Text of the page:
Fell trees, cut firewood, lop branches and tidy up around the yard

Treated with respect, a well-maintained chainsaw delivers powerful cutting performance and turns hours of hard work with an axe, into minutes. But which chainsaw is right for your task? Choosing the right one makes your life easier and safer.

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Chainsaws come in a variety of sizes – for a range of different applications. From small to large jobs, and everything in between, RYOBI has a chainsaw to suit your needs.

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What to consider

Gritty image of a Ryobi brushless chainsaw cutting through tree

What are you cutting?

As a starting point, you should have an idea of the diameter of the material you want to cut. This will determine the bar length of a chainsaw that will suit your needs. See the chart below for help on making the right choice.

Man cutting down a tree in his backyard

Where are you cutting?

If you’re tackling some trees in the backyard, depending on your task and frequency, either a battery-powered, petrol or AC chainsaw (if you have a power outlet within 25m) are all viable alternatives. However, if you’re heading out camping or on a 4x4 adventure, a battery model means no smelly or messy fuel in the car. But, if you’re a serious off-roader, you might need petrol power to clear the track of large fallen trees.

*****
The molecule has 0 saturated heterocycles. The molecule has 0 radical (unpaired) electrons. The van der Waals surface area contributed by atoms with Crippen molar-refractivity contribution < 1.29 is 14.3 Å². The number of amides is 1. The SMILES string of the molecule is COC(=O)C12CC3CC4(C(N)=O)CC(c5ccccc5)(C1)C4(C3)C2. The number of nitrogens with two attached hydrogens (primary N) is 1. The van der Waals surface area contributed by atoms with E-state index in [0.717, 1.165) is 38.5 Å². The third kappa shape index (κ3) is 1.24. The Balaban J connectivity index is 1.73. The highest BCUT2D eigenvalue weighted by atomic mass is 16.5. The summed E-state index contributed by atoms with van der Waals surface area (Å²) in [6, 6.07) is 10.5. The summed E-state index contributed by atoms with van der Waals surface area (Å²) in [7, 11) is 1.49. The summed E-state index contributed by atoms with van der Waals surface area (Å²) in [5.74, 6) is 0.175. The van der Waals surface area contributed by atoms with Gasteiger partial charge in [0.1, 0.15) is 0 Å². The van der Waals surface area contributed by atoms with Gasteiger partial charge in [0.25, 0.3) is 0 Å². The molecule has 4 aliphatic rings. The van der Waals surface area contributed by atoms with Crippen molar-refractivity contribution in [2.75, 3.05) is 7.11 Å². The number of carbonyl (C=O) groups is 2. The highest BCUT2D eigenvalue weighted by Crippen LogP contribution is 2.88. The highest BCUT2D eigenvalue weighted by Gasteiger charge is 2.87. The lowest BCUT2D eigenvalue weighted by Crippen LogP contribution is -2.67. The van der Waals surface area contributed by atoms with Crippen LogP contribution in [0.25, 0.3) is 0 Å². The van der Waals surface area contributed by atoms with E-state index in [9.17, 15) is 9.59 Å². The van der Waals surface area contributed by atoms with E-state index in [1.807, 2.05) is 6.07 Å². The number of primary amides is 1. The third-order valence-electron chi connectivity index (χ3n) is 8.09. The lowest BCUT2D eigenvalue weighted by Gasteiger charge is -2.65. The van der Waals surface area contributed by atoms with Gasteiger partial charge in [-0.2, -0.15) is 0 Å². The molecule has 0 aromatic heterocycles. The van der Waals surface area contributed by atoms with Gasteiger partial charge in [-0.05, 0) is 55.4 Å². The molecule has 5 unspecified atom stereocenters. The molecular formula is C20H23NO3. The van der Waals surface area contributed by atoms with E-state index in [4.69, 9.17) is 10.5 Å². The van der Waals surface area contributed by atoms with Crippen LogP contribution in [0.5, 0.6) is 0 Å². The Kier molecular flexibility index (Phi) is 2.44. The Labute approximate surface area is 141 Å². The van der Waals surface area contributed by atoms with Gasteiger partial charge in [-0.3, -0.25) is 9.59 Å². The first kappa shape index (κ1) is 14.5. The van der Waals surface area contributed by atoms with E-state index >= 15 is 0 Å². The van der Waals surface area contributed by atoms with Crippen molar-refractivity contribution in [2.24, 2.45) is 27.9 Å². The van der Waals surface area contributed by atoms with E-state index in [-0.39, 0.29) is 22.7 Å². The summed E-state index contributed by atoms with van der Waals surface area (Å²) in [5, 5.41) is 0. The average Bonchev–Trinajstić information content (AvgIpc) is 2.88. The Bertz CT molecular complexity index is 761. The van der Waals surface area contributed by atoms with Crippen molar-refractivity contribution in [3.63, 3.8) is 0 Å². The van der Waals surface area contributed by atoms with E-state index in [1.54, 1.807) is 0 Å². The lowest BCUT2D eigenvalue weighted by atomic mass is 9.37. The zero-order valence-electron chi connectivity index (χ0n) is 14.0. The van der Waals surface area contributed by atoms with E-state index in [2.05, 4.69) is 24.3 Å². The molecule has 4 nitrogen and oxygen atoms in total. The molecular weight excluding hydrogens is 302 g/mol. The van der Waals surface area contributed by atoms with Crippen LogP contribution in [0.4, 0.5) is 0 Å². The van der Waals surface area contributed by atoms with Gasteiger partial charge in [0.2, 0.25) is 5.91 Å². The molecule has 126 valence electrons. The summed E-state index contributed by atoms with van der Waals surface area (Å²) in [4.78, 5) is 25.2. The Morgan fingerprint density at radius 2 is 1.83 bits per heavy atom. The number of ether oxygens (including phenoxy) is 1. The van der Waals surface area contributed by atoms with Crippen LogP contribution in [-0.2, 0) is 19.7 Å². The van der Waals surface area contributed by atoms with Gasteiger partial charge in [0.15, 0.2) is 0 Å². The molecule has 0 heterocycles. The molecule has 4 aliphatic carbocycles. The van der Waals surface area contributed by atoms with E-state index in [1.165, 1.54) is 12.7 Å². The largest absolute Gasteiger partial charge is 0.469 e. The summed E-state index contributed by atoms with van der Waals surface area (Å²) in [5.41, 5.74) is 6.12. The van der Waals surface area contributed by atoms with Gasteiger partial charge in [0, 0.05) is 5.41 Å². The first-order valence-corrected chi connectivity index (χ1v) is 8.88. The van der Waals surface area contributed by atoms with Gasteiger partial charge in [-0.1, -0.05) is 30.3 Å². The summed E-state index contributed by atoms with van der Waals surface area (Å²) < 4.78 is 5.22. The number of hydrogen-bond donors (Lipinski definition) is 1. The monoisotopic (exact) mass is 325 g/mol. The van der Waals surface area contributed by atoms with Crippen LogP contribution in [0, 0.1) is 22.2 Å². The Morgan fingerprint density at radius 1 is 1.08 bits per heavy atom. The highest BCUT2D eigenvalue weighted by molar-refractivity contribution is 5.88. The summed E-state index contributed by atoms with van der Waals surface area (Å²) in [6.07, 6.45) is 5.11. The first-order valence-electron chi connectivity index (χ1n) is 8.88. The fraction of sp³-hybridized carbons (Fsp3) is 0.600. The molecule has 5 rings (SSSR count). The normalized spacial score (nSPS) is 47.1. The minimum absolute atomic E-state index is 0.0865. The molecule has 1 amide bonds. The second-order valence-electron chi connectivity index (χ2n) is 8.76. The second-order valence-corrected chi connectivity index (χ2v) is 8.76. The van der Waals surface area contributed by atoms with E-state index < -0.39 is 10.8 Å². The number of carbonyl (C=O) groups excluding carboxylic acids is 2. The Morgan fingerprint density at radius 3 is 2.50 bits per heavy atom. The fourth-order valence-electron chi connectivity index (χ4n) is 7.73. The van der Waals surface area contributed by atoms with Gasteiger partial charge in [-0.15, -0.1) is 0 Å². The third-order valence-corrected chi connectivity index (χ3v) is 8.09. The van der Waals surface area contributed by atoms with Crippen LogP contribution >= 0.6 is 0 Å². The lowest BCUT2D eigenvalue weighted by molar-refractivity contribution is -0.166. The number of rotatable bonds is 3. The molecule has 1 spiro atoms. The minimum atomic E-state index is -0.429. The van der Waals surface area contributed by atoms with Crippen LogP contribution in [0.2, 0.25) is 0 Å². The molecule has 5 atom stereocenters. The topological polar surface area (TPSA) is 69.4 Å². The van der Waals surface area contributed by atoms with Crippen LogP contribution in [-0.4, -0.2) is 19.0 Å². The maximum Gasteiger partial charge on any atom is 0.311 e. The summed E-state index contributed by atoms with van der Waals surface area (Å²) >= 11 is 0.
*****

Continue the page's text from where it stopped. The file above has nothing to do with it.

Log diameters and recommended cutting tool

Log diameter vs tool

Choose the right type of cutting tool to suit the diameter of what you are cutting. Sometimes a chainsaw might not be the appropriate tool to use. Other times you might need the power of a 36V or petrol-powered chainsaw to make the cut.


Ryobi Bar Length

Bar length

The chainsaw bar should be longer (where possible) than the diameter of the material you wish to cut – usually described in inches or millimetres

A Ryobi chainsaw cutting through a smooth tree branch

Chain brake

A chain brake is a safety device designed to protect the operator. The chain brake can be activated manually or in the event of a dangerous scenario, may be activated automatically.

A Ryobi chainsaw sitting on the grass for oiling


To work efficiently, all chainsaws require that the bar and chain be oiled constantly to reduce friction and heat. This allows the chain to travel smoothly around the bar at the required speed to cut effectively. All chainsaws have onboard oil tanks, some require manual pumping while others disperse oil automatically.

Chainsaw tensioning

Chain tensioning

Chainsaw chains should be tensioned regularly during operation (around 1cm of ‘slack’ when the chain is pulled in the middle of the bar). This because as the chain heats during normal operation, it stretches. After operation, the tension also needs to be released when chain cools and shrinks to its original length. Some newer chainsaw models have a single dial to turn to tighten and release the chain while other models achieve this result by turning a screw located where the bar meets the chainsaw body.

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